For a few moments, the mob seemed sporting. Their prey had been cornered and they could bide their time. The murmur settled a bit while Ida struggled to catch her breath. The judge faced them still holding Ida up from the waist. It looked like half the town was here. He forced his eyes to cut into the darkness and he took a deep breath of the chilly air. They were beginning to stir, pulsing forward a little again. Ida drew as far up against him as she could. Her raven black hair curled wildly around her head and her black eyes were as wide as saucers in her face.
“Lord help us all,” he said firmly and loudly so the crowd could hear him. “What on God’s green earth are you people up to?” He spoke slowly and solemnly, using his most judicial voice, not because he had any idea how to drive this train nor where it was going…he was just buying time.
Right out front he could see Bill Cuthbert, that pasty faced ass, and his wife Myrna. Both were puffing hard. It was no surprise to see Bill there. If there was a lawsuit, Bill was involved. If someone called to notify the constable that some teenagers were petting behind the cemetery, nine times out of ten it was Bill. It was Bill that had caused that ruckus at the church over the new pews in the sanctuary. Whenever there was someone making accusations or getting upset over something that made not a speck of difference to anyone…there was Bill. And here was Bill.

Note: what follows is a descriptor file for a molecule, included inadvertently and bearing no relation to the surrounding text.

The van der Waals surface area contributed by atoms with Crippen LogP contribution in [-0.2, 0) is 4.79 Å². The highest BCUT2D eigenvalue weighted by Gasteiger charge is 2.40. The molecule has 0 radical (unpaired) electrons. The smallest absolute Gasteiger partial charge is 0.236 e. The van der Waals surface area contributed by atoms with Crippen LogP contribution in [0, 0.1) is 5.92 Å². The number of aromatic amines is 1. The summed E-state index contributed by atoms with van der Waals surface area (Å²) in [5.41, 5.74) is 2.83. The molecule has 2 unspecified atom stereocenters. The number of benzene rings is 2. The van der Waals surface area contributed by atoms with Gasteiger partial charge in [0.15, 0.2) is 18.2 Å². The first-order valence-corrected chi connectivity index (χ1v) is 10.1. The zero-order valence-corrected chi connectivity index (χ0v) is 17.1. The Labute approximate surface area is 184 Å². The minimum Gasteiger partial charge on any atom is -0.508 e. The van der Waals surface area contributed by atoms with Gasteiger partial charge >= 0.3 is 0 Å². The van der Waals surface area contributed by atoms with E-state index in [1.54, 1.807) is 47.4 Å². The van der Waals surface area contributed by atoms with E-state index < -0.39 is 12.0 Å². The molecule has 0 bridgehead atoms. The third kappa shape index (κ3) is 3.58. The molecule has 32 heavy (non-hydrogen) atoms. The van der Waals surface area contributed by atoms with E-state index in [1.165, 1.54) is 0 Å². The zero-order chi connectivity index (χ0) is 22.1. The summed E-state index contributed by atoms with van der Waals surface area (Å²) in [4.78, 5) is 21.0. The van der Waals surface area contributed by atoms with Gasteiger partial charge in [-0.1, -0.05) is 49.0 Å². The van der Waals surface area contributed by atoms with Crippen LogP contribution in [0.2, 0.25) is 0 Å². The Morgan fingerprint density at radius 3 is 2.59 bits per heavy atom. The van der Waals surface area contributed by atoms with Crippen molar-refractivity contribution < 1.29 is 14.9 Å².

The warm porch light fell close to the house and the moonlight backlit the crowd so he couldn’t make out many faces. The dark knot melted into anonymity back toward the bird bath. The villagers murmured amongst themselves. The judge stood up straight, still holding Ida.
“I don’t know what this about,” he said sternly, “But Bill, how about if you and Myrna start by stepping back off my damn chrysanthemums. Annie planted those the year before she died. Back right up off ‘em.” He didn’t like to swear before ladies, but Good Lord if Bill Cuthbert didn’t make a man lose his head.
Bill looked confused and angry and he gasped out, “There’s something more important goin’ on here than Annie’s mums.” He hesitated, sucking in a big breath, and added, petulantly “Your honor.”
“Bill,” said the judge evenly, “There is nothing in heaven and earth that you could say to me right now that couldn’t be said from off top of Annie’s mums. And so help me I will not hear another word until you move your big feet two steps back.”